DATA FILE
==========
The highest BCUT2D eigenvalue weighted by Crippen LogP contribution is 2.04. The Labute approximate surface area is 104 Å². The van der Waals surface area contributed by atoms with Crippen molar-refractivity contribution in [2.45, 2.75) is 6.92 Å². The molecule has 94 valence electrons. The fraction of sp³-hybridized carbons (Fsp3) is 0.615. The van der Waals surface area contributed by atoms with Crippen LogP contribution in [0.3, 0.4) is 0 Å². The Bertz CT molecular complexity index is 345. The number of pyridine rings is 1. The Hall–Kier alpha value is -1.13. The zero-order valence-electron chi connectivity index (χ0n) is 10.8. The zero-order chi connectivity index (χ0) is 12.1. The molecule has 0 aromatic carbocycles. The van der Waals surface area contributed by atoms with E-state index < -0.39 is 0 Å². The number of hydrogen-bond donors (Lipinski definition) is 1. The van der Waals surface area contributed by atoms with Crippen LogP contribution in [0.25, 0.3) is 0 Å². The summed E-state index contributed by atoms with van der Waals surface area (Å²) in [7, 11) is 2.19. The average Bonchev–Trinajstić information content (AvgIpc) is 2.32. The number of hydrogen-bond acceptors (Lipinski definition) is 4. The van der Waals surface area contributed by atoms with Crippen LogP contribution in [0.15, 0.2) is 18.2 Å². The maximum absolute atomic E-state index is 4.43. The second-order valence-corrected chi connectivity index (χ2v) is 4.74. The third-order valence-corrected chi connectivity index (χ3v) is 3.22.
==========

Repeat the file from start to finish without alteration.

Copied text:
The highest BCUT2D eigenvalue weighted by Crippen LogP contribution is 2.04. The Labute approximate surface area is 104 Å². The van der Waals surface area contributed by atoms with Crippen molar-refractivity contribution in [2.45, 2.75) is 6.92 Å². The molecule has 94 valence electrons. The fraction of sp³-hybridized carbons (Fsp3) is 0.615. The van der Waals surface area contributed by atoms with Crippen LogP contribution in [0.3, 0.4) is 0 Å². The Bertz CT molecular complexity index is 345. The number of pyridine rings is 1. The Hall–Kier alpha value is -1.13. The zero-order valence-electron chi connectivity index (χ0n) is 10.8. The zero-order chi connectivity index (χ0) is 12.1. The molecule has 0 aromatic carbocycles. The van der Waals surface area contributed by atoms with E-state index < -0.39 is 0 Å². The number of hydrogen-bond donors (Lipinski definition) is 1. The van der Waals surface area contributed by atoms with Crippen LogP contribution in [0.25, 0.3) is 0 Å². The summed E-state index contributed by atoms with van der Waals surface area (Å²) in [7, 11) is 2.19. The average Bonchev–Trinajstić information content (AvgIpc) is 2.32. The number of hydrogen-bond acceptors (Lipinski definition) is 4. The van der Waals surface area contributed by atoms with Crippen LogP contribution in [0.15, 0.2) is 18.2 Å². The maximum absolute atomic E-state index is 4.43. The second-order valence-corrected chi connectivity index (χ2v) is 4.74. The third-order valence-corrected chi connectivity index (χ3v) is 3.22.